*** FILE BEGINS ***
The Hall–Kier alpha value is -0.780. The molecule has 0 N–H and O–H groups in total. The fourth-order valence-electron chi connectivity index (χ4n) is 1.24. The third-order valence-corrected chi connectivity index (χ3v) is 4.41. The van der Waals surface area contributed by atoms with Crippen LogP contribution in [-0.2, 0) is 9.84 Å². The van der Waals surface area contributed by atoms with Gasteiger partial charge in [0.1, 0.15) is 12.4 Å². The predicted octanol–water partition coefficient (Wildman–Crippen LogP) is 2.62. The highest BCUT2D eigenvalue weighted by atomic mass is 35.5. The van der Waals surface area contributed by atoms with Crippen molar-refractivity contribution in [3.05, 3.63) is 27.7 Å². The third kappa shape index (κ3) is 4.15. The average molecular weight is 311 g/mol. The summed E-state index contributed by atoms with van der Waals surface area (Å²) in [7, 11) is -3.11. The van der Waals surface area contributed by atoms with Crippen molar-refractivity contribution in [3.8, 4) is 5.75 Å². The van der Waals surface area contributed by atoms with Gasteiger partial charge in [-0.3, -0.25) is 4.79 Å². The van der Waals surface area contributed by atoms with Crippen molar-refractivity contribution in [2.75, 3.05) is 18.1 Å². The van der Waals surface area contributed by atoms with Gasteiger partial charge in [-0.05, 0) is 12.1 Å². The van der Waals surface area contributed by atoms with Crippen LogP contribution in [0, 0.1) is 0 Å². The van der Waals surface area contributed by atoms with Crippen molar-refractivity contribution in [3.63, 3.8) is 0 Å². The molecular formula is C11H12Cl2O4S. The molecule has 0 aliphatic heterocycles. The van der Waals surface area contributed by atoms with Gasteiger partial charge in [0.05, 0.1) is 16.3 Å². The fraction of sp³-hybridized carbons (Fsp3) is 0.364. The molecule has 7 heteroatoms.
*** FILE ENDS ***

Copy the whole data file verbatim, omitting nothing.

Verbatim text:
The Hall–Kier alpha value is -0.780. The molecule has 0 N–H and O–H groups in total. The fourth-order valence-electron chi connectivity index (χ4n) is 1.24. The third-order valence-corrected chi connectivity index (χ3v) is 4.41. The van der Waals surface area contributed by atoms with Crippen LogP contribution in [-0.2, 0) is 9.84 Å². The van der Waals surface area contributed by atoms with Gasteiger partial charge in [0.1, 0.15) is 12.4 Å². The predicted octanol–water partition coefficient (Wildman–Crippen LogP) is 2.62. The highest BCUT2D eigenvalue weighted by atomic mass is 35.5. The van der Waals surface area contributed by atoms with Crippen molar-refractivity contribution in [3.05, 3.63) is 27.7 Å². The third kappa shape index (κ3) is 4.15. The average molecular weight is 311 g/mol. The summed E-state index contributed by atoms with van der Waals surface area (Å²) in [7, 11) is -3.11. The van der Waals surface area contributed by atoms with Crippen molar-refractivity contribution in [3.8, 4) is 5.75 Å². The van der Waals surface area contributed by atoms with Gasteiger partial charge in [-0.3, -0.25) is 4.79 Å². The van der Waals surface area contributed by atoms with Crippen molar-refractivity contribution in [2.75, 3.05) is 18.1 Å². The van der Waals surface area contributed by atoms with Gasteiger partial charge in [-0.05, 0) is 12.1 Å². The van der Waals surface area contributed by atoms with Crippen LogP contribution in [0, 0.1) is 0 Å². The van der Waals surface area contributed by atoms with Crippen molar-refractivity contribution in [3.63, 3.8) is 0 Å². The molecular formula is C11H12Cl2O4S. The molecule has 0 aliphatic heterocycles. The van der Waals surface area contributed by atoms with Gasteiger partial charge in [0.05, 0.1) is 16.3 Å². The fraction of sp³-hybridized carbons (Fsp3) is 0.364. The molecule has 7 heteroatoms.